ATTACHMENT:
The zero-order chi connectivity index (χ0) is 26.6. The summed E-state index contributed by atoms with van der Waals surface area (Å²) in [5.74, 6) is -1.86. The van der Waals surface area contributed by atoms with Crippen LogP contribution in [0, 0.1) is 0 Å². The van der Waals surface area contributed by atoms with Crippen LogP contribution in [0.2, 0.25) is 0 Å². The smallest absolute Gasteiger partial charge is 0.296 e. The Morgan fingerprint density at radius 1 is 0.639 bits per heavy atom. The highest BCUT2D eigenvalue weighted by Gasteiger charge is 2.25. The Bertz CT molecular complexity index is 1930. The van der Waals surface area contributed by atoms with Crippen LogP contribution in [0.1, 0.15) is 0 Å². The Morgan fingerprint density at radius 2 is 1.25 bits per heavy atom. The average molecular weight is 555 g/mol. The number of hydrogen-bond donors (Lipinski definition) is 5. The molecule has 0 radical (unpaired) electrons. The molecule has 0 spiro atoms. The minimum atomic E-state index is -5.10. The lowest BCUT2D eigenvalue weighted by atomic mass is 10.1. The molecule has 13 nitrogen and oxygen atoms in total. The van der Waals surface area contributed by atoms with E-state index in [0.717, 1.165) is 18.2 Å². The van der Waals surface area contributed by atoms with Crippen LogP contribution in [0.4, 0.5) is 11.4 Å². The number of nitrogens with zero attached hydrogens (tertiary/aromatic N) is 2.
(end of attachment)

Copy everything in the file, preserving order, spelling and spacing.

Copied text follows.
The zero-order chi connectivity index (χ0) is 26.6. The summed E-state index contributed by atoms with van der Waals surface area (Å²) in [5.74, 6) is -1.86. The van der Waals surface area contributed by atoms with Crippen LogP contribution in [0, 0.1) is 0 Å². The van der Waals surface area contributed by atoms with Crippen LogP contribution in [0.2, 0.25) is 0 Å². The smallest absolute Gasteiger partial charge is 0.296 e. The Morgan fingerprint density at radius 1 is 0.639 bits per heavy atom. The highest BCUT2D eigenvalue weighted by Gasteiger charge is 2.25. The Bertz CT molecular complexity index is 1930. The van der Waals surface area contributed by atoms with Crippen LogP contribution in [0.1, 0.15) is 0 Å². The Morgan fingerprint density at radius 2 is 1.25 bits per heavy atom. The average molecular weight is 555 g/mol. The number of hydrogen-bond donors (Lipinski definition) is 5. The molecule has 0 radical (unpaired) electrons. The molecule has 0 spiro atoms. The minimum atomic E-state index is -5.10. The lowest BCUT2D eigenvalue weighted by atomic mass is 10.1. The molecule has 13 nitrogen and oxygen atoms in total. The van der Waals surface area contributed by atoms with E-state index in [0.717, 1.165) is 18.2 Å². The van der Waals surface area contributed by atoms with Crippen LogP contribution in [0.4, 0.5) is 11.4 Å². The number of nitrogens with zero attached hydrogens (tertiary/aromatic N) is 2.